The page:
The majority of voters in U.S. House District 4 went for Democrat Peter DeFazio, giving him the win. But every Douglas County precinct preferred Republican Alek Skarlatos.

As with the presidential race, though, levels of support varied. DeFazio had the most support in four precincts covering Elkton, Southwest Roseburg, Northeast Roseburg and Southeast Roseburg. He earned better than 40% of the vote in those precincts, but still less than the majority in the county.

On to the ballot measures.

Every Douglas County precinct agreed that they wanted to remain in Oregon rather than joining Idaho.

And every Douglas County precinct voted in favor of Measure 107 on campaign reform, a measure which passed statewide.

But the Douglas County results varied on three other statewide measures — Measure 108 on vaping taxes, Measure 109 on legalizing psilocybin therapy, and Measure 110 on decriminalizing drugs.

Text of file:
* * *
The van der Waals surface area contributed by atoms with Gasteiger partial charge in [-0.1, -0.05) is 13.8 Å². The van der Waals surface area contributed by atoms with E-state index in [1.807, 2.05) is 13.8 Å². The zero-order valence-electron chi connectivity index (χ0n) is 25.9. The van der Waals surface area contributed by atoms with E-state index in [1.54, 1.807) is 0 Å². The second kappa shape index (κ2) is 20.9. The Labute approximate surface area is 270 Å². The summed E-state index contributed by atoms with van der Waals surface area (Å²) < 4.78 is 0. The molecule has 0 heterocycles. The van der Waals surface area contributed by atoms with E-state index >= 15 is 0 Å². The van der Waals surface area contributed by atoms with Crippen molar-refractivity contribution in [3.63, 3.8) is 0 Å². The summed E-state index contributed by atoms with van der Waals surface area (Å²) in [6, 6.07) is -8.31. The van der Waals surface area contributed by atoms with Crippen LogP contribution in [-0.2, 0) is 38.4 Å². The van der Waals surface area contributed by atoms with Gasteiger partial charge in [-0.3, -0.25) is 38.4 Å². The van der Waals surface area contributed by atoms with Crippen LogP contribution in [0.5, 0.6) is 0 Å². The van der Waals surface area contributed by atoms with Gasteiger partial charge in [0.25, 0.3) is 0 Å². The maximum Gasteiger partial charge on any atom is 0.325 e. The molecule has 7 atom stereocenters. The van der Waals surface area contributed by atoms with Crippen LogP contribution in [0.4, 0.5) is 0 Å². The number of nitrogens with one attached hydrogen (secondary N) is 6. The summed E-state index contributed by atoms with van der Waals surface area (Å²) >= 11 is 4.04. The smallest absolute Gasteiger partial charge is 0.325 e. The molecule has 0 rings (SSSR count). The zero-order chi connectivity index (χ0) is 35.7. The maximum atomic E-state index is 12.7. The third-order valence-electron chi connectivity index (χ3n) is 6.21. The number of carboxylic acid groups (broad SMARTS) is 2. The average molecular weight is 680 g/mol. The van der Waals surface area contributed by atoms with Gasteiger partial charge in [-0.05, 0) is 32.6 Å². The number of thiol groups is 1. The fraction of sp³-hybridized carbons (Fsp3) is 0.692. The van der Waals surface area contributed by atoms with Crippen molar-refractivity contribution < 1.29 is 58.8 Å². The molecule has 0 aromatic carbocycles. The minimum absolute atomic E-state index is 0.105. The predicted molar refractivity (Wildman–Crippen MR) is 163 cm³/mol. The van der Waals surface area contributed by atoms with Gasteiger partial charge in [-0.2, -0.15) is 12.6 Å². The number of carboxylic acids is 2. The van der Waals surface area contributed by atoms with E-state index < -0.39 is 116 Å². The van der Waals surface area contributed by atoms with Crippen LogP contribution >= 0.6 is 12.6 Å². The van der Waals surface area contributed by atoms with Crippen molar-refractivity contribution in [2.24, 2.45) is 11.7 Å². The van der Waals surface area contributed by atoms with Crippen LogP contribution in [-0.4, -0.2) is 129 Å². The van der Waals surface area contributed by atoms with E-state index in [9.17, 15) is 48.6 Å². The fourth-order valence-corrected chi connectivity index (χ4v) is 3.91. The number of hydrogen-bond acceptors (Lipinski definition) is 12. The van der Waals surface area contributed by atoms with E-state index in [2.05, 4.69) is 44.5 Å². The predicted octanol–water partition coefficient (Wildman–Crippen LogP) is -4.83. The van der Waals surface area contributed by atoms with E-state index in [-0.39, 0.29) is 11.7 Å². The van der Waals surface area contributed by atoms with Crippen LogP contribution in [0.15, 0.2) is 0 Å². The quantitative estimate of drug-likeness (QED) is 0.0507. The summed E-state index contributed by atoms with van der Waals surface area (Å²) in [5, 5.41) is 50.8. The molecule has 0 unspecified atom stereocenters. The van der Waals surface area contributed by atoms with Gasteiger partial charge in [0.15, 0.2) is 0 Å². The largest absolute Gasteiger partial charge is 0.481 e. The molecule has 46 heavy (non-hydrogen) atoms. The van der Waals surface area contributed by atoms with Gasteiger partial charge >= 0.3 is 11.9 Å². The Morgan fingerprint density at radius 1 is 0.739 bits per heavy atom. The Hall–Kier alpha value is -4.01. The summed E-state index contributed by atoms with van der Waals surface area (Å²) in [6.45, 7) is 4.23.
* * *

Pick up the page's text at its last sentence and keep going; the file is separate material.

Each of these measures was passed by Oregon voters. Douglas County voters as a whole rejected each of them, and 17 county precincts matched that result.

But ten of the county’s 28 precincts favored the vaping tax by majority vote. Five favored decriminalizing drugs. And one precinct even stood alone against the county tide and favored psilocybin therapy.

So where were the precincts that didn’t go with the county as a whole?

Measure 108 on vape taxes was supported by precincts in Reedsport, Elkton, Sutherlin, and in and around Roseburg. Some of those precincts included North Roseburg, Northwest Roseburg, Southwest Roseburg, Northeast Roseburg, Southeast Roseburg and two rural areas west of Roseburg.